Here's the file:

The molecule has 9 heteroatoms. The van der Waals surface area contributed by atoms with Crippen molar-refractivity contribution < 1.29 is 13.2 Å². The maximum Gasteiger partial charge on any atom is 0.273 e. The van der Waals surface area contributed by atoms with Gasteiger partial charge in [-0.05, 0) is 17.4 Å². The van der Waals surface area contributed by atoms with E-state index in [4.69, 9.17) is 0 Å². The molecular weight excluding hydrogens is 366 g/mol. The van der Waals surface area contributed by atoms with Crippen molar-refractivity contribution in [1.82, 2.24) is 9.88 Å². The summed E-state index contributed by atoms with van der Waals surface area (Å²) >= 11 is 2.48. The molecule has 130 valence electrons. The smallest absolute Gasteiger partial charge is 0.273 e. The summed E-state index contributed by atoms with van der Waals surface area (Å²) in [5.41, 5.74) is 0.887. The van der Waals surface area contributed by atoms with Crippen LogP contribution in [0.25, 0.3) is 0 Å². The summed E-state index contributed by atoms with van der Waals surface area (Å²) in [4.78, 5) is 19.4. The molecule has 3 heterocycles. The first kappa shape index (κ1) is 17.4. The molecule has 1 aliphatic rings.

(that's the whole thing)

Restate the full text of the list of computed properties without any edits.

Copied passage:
The molecule has 9 heteroatoms. The van der Waals surface area contributed by atoms with Crippen molar-refractivity contribution < 1.29 is 13.2 Å². The maximum Gasteiger partial charge on any atom is 0.273 e. The van der Waals surface area contributed by atoms with Gasteiger partial charge in [-0.05, 0) is 17.4 Å². The van der Waals surface area contributed by atoms with E-state index in [4.69, 9.17) is 0 Å². The molecular weight excluding hydrogens is 366 g/mol. The van der Waals surface area contributed by atoms with Crippen molar-refractivity contribution in [1.82, 2.24) is 9.88 Å². The summed E-state index contributed by atoms with van der Waals surface area (Å²) >= 11 is 2.48. The molecule has 130 valence electrons. The smallest absolute Gasteiger partial charge is 0.273 e. The summed E-state index contributed by atoms with van der Waals surface area (Å²) in [5.41, 5.74) is 0.887. The van der Waals surface area contributed by atoms with Crippen LogP contribution in [0.25, 0.3) is 0 Å². The summed E-state index contributed by atoms with van der Waals surface area (Å²) in [4.78, 5) is 19.4. The molecule has 3 heterocycles. The first kappa shape index (κ1) is 17.4. The molecule has 1 aliphatic rings.